However, one of the male puppies which was adopted by a local secondary school teacher survived to this day and its name, Iceman is now known in the villages of Tona and Piambil. Thomas said “the name implies that the dog lived in cold areas of Mt Giluwe where the temperature drops to 5 degree Celsius and below.’’
Iceman is a wonder dog in the community. At night when bored, he gets to a hillside and sings (howls) alone and then stops. It is like a signal looking for his tribe or a hunter’s call and off he goes hunting. He returns in the early hours of the morning and sleeps near his house. And it has been a normal routine for him in the village.
Now he has become used to food provided by his master and can be friendly to people when they feed him with pancakes, rice and meat but still he is not friendly to all like domesticated dogs can be.
Iceman’s characteristics are not matched to any of the domesticated dogs that live in the community and even his features are so complex; he is like a German shepherd and husky hybrid. His eyes are not ‘normal’ but relatively slanted with prominent features that are rarely seen in other dogs. And he has brownish-orange eyeballs that look fierce.
The look on the face will tell anyone clearly that Iceman is not just any other domesticated dog and its mood is unpredictable.
There are highly likely chances of cross breeding in the community with Iceman involved and it’s interesting to see a new breed or hybrid in the community.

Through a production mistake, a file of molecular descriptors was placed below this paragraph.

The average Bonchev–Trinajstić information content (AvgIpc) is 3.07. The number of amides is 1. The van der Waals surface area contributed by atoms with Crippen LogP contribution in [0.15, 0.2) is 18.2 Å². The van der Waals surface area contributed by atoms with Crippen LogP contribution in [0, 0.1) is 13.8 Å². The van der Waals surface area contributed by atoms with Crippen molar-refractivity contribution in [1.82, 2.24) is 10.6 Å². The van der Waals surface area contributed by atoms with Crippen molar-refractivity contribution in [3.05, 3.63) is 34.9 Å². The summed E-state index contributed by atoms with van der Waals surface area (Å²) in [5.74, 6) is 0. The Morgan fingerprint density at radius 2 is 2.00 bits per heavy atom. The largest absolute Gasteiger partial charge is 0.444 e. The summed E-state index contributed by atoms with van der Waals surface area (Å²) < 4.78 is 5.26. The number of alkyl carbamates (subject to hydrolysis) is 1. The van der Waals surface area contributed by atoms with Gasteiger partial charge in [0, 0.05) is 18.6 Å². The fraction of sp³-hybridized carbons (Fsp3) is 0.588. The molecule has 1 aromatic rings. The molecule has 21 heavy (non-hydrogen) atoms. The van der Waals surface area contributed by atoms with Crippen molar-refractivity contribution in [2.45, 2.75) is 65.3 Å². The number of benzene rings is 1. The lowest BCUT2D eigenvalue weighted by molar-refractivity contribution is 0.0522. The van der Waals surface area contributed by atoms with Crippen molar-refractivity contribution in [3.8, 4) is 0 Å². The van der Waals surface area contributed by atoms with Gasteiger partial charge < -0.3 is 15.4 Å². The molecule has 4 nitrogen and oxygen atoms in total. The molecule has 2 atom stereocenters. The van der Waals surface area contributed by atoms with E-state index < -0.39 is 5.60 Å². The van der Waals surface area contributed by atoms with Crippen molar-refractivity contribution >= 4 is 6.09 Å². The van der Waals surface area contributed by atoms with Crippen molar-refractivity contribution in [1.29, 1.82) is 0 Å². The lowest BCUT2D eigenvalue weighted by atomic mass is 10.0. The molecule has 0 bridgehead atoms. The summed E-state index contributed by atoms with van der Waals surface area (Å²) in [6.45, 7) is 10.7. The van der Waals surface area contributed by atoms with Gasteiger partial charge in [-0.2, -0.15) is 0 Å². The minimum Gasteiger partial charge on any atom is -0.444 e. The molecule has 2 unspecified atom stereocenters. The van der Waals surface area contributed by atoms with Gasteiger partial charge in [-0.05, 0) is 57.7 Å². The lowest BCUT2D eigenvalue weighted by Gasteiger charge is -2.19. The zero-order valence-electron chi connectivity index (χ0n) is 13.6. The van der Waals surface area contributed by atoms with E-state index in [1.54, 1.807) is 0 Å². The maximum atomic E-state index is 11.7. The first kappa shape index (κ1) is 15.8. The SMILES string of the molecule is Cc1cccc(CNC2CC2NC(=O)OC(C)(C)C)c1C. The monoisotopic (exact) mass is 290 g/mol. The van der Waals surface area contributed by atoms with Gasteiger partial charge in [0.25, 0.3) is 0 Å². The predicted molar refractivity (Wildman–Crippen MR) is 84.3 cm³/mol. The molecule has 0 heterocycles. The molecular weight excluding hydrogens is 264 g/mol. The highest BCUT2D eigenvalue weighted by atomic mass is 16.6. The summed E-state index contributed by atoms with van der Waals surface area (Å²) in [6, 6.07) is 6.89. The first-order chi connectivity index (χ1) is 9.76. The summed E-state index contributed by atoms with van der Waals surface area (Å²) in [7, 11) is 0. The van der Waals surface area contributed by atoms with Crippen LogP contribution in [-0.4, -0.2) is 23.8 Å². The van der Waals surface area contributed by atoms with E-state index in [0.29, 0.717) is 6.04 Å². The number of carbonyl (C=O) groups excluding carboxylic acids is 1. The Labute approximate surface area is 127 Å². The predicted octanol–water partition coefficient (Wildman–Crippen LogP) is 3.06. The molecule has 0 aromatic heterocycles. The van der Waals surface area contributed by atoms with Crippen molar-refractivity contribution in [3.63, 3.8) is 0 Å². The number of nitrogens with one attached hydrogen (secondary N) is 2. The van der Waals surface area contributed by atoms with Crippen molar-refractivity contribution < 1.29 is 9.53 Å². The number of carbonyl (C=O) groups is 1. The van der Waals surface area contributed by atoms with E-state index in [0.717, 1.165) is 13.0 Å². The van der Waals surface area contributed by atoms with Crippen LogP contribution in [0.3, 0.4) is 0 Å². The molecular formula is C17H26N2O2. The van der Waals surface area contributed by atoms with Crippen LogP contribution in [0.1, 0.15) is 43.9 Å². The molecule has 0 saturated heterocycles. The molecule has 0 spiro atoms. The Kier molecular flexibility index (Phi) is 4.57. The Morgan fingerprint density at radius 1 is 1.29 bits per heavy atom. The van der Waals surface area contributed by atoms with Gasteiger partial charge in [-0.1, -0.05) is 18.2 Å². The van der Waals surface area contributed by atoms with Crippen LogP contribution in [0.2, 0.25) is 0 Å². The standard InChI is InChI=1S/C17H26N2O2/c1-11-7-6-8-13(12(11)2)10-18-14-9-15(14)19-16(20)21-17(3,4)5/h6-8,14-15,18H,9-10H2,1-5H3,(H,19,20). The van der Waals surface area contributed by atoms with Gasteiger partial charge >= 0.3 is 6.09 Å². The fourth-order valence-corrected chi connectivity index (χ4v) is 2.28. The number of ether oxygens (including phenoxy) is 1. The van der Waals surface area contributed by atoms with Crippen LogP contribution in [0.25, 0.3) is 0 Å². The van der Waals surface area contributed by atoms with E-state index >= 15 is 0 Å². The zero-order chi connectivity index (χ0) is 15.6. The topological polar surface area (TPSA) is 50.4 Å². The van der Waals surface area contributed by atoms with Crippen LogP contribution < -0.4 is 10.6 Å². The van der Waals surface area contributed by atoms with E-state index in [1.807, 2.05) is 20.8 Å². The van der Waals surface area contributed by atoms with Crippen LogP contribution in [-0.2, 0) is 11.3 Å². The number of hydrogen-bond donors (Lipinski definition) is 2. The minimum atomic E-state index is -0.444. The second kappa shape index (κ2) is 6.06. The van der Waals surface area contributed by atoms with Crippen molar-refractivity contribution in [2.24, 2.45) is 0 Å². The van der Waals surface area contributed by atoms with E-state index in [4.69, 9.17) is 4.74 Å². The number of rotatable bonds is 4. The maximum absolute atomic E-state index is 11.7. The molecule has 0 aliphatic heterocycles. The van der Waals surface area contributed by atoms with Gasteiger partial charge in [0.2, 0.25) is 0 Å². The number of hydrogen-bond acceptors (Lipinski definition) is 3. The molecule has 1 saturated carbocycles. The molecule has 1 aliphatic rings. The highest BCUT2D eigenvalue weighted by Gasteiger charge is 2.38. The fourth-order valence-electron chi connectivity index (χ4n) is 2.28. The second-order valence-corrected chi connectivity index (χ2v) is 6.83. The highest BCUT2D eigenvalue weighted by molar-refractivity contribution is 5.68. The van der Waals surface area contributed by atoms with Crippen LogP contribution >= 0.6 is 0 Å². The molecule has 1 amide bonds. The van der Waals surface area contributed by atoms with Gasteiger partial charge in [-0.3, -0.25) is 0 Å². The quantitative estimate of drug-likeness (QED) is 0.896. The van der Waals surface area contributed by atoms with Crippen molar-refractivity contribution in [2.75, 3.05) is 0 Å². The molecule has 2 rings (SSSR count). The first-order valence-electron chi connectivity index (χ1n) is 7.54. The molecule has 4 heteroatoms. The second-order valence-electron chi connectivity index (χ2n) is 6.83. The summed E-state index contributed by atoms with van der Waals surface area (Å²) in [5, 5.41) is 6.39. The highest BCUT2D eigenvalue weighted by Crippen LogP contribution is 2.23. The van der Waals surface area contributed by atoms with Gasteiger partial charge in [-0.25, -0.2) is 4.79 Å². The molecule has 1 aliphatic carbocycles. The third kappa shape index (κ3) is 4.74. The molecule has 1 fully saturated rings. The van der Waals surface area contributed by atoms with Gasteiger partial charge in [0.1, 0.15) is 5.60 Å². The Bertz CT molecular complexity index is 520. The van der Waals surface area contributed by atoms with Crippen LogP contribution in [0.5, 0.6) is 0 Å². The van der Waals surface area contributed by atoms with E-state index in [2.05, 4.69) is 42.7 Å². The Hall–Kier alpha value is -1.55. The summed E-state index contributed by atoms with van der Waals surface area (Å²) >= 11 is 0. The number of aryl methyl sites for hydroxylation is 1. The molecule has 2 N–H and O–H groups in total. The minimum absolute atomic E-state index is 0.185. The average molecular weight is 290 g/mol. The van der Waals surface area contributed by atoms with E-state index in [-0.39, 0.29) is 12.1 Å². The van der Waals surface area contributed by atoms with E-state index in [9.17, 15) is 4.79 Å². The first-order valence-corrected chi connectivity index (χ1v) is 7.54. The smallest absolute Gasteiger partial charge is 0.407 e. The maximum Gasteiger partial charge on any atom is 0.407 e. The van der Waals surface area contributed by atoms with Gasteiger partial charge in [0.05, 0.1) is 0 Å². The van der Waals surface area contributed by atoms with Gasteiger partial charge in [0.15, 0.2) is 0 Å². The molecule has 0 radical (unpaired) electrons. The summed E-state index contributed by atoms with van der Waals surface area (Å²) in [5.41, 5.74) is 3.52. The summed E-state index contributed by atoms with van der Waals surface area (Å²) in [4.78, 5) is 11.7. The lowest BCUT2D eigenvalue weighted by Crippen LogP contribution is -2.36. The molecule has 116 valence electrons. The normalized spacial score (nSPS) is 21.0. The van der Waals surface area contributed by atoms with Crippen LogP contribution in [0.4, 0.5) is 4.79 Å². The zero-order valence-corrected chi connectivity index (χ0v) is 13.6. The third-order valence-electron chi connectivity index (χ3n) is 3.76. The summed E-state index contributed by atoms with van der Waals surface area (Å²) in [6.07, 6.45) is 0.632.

The curiosity might drive an urge for others to see the reality in a place like Piambil Village near the foothills of Mt Giluwe whilst legends and myths remain the mystery for its people and the environment. The New Guinea singing dog still remains where it belongs in its own world racing with the changes in their environment.
According to the locals, the population of the New Guinea singing dogs at Mt Giluwe might have been affected by the 1997 bushfire that burnt parts of Mt Giluwe vegetation.
Some of the usual signs frequently left by New Guinea singing dogs are no longer seen in the area. The remains of scavenged animals used to be common but are not seen anymore these days in the jungles of Mt Giluwe and that is a concern to the local communities now.
It is not only the New Guinea singing dogs but there are some rare flora and fauna species believed to have become extinct as a result from the 1997 bushfire.
Nevertheless, there is so much to see in the Tona and Piambil villages with the access road from Tambul to Walium remains serviceable by four-wheeled-drive
The road used to be the oldest highlands highway connecting Mt Hagen and Mendi.
Tourism developments in the area are predicted to change with the support of local elites and leaders of Imbongu District.
As for Iceman, he will live to testify to the local legends and myths that there is a co-existence in the environment connecting people and nature.
- Nathan Lati is a product development officer with the PNGTPA.